A working model for the Piccadilly Line northbound platform at King’s Cross made out of wood, paper and acrylic paint

London-born Mr Huxley, who is now 83, said the commission took up most his studio time over a couple of years

The Piccadilly line northbound platform at King’s Cross St Pancras station on the London Underground as it exists today

MailOnline has contacted the London Transport Museum to establish if anyone knew why the tiles had been removed, but its experts were only able to confirm the details of their installation and removal taking place.

It said that Transport for London’s Railway Heritage Feature asset register for King’s Cross has information which confirms the installation date of 1987 and indicates the tiles were removed around 2005, without giving a reason.

It states: ‘The main tube ticket hall was completely refitted after the 1987 fire and again in circa 2005 – it features white mosaic wall tiling. Low level areas constructed for the Victoria Line in the late 1960s retain finishes typical of the line, with the tiling in the seat recesses portraying five crowns in the shape of a cross.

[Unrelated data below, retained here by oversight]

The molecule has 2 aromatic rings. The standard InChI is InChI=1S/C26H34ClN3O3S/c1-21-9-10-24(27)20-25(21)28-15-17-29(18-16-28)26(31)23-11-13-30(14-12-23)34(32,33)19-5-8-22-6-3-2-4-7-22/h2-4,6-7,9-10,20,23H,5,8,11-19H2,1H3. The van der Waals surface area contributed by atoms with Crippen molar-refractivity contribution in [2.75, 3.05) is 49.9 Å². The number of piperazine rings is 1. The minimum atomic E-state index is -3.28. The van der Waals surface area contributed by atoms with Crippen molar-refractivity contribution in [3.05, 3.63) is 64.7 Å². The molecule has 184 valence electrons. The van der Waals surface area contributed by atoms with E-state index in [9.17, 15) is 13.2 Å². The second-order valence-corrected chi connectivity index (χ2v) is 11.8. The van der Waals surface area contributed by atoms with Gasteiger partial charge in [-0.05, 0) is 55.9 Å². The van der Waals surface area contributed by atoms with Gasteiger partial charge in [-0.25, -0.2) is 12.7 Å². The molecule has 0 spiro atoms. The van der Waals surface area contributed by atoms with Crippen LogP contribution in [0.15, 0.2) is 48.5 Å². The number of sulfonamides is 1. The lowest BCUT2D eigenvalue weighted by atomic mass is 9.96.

‘The main concourses once had yellow tiling installed during the late 1930s, the platforms for both Northern and Piccadilly lines, had an abstract, multicoloured tiled pattern designed by Paul Huxley installed in 1987, replaced during the c2005 upgrade with white mosaic tiles.’

The Transport Museum also passed on the query to TfL, where a spokesman told MailOnline: ‘We always seek to protect transport heritage, including artworks across the Tube network, whenever we need to redevelop a station.

‘The Northern and Piccadilly line platforms at King’s Cross were re-tiled in the early 2000s, aligning with a significant renovation of the station that boosted capacity and improved journeys for customers.’